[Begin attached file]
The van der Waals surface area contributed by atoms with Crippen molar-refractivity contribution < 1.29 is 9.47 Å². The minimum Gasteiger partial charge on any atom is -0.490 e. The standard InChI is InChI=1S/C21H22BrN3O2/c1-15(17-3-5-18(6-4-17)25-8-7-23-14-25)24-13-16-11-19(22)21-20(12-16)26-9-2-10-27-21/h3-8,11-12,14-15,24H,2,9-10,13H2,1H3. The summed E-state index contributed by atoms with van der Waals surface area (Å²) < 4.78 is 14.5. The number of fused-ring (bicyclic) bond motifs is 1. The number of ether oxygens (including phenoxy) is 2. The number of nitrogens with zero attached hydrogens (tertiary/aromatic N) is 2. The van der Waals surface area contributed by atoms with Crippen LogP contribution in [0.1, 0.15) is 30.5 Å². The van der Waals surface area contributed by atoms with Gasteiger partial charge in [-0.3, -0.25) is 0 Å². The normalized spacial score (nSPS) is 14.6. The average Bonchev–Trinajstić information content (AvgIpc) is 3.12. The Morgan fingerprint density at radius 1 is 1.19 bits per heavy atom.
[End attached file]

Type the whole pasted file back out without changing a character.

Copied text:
The van der Waals surface area contributed by atoms with Crippen molar-refractivity contribution < 1.29 is 9.47 Å². The minimum Gasteiger partial charge on any atom is -0.490 e. The standard InChI is InChI=1S/C21H22BrN3O2/c1-15(17-3-5-18(6-4-17)25-8-7-23-14-25)24-13-16-11-19(22)21-20(12-16)26-9-2-10-27-21/h3-8,11-12,14-15,24H,2,9-10,13H2,1H3. The summed E-state index contributed by atoms with van der Waals surface area (Å²) < 4.78 is 14.5. The number of fused-ring (bicyclic) bond motifs is 1. The number of ether oxygens (including phenoxy) is 2. The number of nitrogens with zero attached hydrogens (tertiary/aromatic N) is 2. The van der Waals surface area contributed by atoms with Crippen LogP contribution in [0.1, 0.15) is 30.5 Å². The van der Waals surface area contributed by atoms with Gasteiger partial charge in [-0.3, -0.25) is 0 Å². The normalized spacial score (nSPS) is 14.6. The average Bonchev–Trinajstić information content (AvgIpc) is 3.12. The Morgan fingerprint density at radius 1 is 1.19 bits per heavy atom.